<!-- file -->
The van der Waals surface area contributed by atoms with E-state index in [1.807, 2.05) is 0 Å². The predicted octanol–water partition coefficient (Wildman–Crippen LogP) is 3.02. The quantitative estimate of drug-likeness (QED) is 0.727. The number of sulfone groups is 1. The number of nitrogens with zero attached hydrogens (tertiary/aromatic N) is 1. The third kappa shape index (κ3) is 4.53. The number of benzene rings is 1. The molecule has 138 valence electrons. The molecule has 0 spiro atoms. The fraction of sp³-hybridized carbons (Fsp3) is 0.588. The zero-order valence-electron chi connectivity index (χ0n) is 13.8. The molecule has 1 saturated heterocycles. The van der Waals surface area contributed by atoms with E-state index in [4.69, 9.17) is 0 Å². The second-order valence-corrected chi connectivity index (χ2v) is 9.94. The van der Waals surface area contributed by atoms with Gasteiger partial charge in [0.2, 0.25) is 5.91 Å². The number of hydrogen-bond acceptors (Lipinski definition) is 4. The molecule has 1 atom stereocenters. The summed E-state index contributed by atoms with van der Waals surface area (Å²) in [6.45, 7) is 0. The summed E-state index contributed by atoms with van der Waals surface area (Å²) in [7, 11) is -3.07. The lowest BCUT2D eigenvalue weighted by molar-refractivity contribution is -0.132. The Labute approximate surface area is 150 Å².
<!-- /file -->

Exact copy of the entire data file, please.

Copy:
The van der Waals surface area contributed by atoms with E-state index in [1.807, 2.05) is 0 Å². The predicted octanol–water partition coefficient (Wildman–Crippen LogP) is 3.02. The quantitative estimate of drug-likeness (QED) is 0.727. The number of sulfone groups is 1. The number of nitrogens with zero attached hydrogens (tertiary/aromatic N) is 1. The third kappa shape index (κ3) is 4.53. The number of benzene rings is 1. The molecule has 138 valence electrons. The molecule has 0 spiro atoms. The fraction of sp³-hybridized carbons (Fsp3) is 0.588. The zero-order valence-electron chi connectivity index (χ0n) is 13.8. The molecule has 1 saturated heterocycles. The van der Waals surface area contributed by atoms with E-state index in [4.69, 9.17) is 0 Å². The second-order valence-corrected chi connectivity index (χ2v) is 9.94. The van der Waals surface area contributed by atoms with Gasteiger partial charge in [0.2, 0.25) is 5.91 Å². The number of hydrogen-bond acceptors (Lipinski definition) is 4. The molecule has 1 atom stereocenters. The summed E-state index contributed by atoms with van der Waals surface area (Å²) in [6.45, 7) is 0. The summed E-state index contributed by atoms with van der Waals surface area (Å²) in [7, 11) is -3.07. The lowest BCUT2D eigenvalue weighted by molar-refractivity contribution is -0.132. The Labute approximate surface area is 150 Å².